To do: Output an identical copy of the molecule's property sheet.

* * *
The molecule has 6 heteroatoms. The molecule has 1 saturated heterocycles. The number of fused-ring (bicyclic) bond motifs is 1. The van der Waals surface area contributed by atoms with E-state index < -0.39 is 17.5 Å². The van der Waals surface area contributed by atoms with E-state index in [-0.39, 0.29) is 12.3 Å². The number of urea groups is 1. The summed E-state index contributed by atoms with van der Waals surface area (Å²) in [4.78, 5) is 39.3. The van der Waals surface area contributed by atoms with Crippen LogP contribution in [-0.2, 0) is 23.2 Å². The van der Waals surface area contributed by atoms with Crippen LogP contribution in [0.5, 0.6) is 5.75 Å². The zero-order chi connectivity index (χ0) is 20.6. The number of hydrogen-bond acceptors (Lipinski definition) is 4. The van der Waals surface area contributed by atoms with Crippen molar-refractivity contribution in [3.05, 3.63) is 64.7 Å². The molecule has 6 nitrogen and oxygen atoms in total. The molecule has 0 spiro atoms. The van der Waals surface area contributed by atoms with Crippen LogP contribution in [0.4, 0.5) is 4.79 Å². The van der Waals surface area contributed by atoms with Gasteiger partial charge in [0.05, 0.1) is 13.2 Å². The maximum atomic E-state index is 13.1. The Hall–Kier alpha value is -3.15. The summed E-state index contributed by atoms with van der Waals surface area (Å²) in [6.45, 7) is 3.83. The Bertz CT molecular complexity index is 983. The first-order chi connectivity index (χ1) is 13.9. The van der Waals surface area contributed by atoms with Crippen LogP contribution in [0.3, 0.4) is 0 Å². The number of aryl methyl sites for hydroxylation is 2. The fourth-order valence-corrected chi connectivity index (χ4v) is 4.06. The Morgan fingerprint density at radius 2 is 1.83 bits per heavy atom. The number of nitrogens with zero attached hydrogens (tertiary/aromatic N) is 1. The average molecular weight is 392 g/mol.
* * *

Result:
The molecule has 6 heteroatoms. The molecule has 1 saturated heterocycles. The number of fused-ring (bicyclic) bond motifs is 1. The van der Waals surface area contributed by atoms with E-state index < -0.39 is 17.5 Å². The van der Waals surface area contributed by atoms with E-state index in [-0.39, 0.29) is 12.3 Å². The number of urea groups is 1. The summed E-state index contributed by atoms with van der Waals surface area (Å²) in [4.78, 5) is 39.3. The van der Waals surface area contributed by atoms with Crippen LogP contribution in [-0.2, 0) is 23.2 Å². The van der Waals surface area contributed by atoms with Crippen LogP contribution in [0.5, 0.6) is 5.75 Å². The zero-order chi connectivity index (χ0) is 20.6. The number of hydrogen-bond acceptors (Lipinski definition) is 4. The van der Waals surface area contributed by atoms with Crippen molar-refractivity contribution in [3.05, 3.63) is 64.7 Å². The molecule has 6 nitrogen and oxygen atoms in total. The molecule has 0 spiro atoms. The van der Waals surface area contributed by atoms with Crippen LogP contribution in [0.4, 0.5) is 4.79 Å². The van der Waals surface area contributed by atoms with Gasteiger partial charge in [0.05, 0.1) is 13.2 Å². The maximum atomic E-state index is 13.1. The Hall–Kier alpha value is -3.15. The summed E-state index contributed by atoms with van der Waals surface area (Å²) in [6.45, 7) is 3.83. The Bertz CT molecular complexity index is 983. The first-order chi connectivity index (χ1) is 13.9. The van der Waals surface area contributed by atoms with Crippen LogP contribution in [0.3, 0.4) is 0 Å². The number of aryl methyl sites for hydroxylation is 2. The fourth-order valence-corrected chi connectivity index (χ4v) is 4.06. The Morgan fingerprint density at radius 2 is 1.83 bits per heavy atom. The number of nitrogens with zero attached hydrogens (tertiary/aromatic N) is 1. The average molecular weight is 392 g/mol.